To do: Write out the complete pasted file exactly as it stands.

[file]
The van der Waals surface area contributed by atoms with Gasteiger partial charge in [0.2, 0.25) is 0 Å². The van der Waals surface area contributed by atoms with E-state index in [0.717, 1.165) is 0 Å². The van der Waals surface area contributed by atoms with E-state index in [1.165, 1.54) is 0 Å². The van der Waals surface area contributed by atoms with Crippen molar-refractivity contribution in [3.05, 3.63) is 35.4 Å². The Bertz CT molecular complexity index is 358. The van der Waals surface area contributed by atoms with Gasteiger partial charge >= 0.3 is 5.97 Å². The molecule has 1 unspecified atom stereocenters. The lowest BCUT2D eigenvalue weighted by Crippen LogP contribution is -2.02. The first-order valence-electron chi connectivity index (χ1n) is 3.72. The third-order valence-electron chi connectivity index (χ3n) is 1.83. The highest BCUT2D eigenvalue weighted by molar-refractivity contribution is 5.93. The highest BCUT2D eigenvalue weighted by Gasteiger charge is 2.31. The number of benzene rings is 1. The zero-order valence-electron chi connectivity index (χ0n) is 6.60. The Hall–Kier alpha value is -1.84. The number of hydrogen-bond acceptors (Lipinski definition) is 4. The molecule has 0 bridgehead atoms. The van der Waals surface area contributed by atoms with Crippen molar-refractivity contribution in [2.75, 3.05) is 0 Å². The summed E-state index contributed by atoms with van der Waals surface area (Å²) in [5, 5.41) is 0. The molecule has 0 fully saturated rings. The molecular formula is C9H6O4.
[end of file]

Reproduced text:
The van der Waals surface area contributed by atoms with Gasteiger partial charge in [0.2, 0.25) is 0 Å². The van der Waals surface area contributed by atoms with E-state index in [0.717, 1.165) is 0 Å². The van der Waals surface area contributed by atoms with E-state index in [1.165, 1.54) is 0 Å². The van der Waals surface area contributed by atoms with Crippen molar-refractivity contribution in [3.05, 3.63) is 35.4 Å². The Bertz CT molecular complexity index is 358. The van der Waals surface area contributed by atoms with Gasteiger partial charge >= 0.3 is 5.97 Å². The molecule has 1 unspecified atom stereocenters. The lowest BCUT2D eigenvalue weighted by Crippen LogP contribution is -2.02. The first-order valence-electron chi connectivity index (χ1n) is 3.72. The third-order valence-electron chi connectivity index (χ3n) is 1.83. The highest BCUT2D eigenvalue weighted by molar-refractivity contribution is 5.93. The highest BCUT2D eigenvalue weighted by Gasteiger charge is 2.31. The number of benzene rings is 1. The zero-order valence-electron chi connectivity index (χ0n) is 6.60. The Hall–Kier alpha value is -1.84. The number of hydrogen-bond acceptors (Lipinski definition) is 4. The molecule has 0 bridgehead atoms. The van der Waals surface area contributed by atoms with Crippen molar-refractivity contribution in [2.75, 3.05) is 0 Å². The summed E-state index contributed by atoms with van der Waals surface area (Å²) in [5, 5.41) is 0. The molecule has 0 fully saturated rings. The molecular formula is C9H6O4.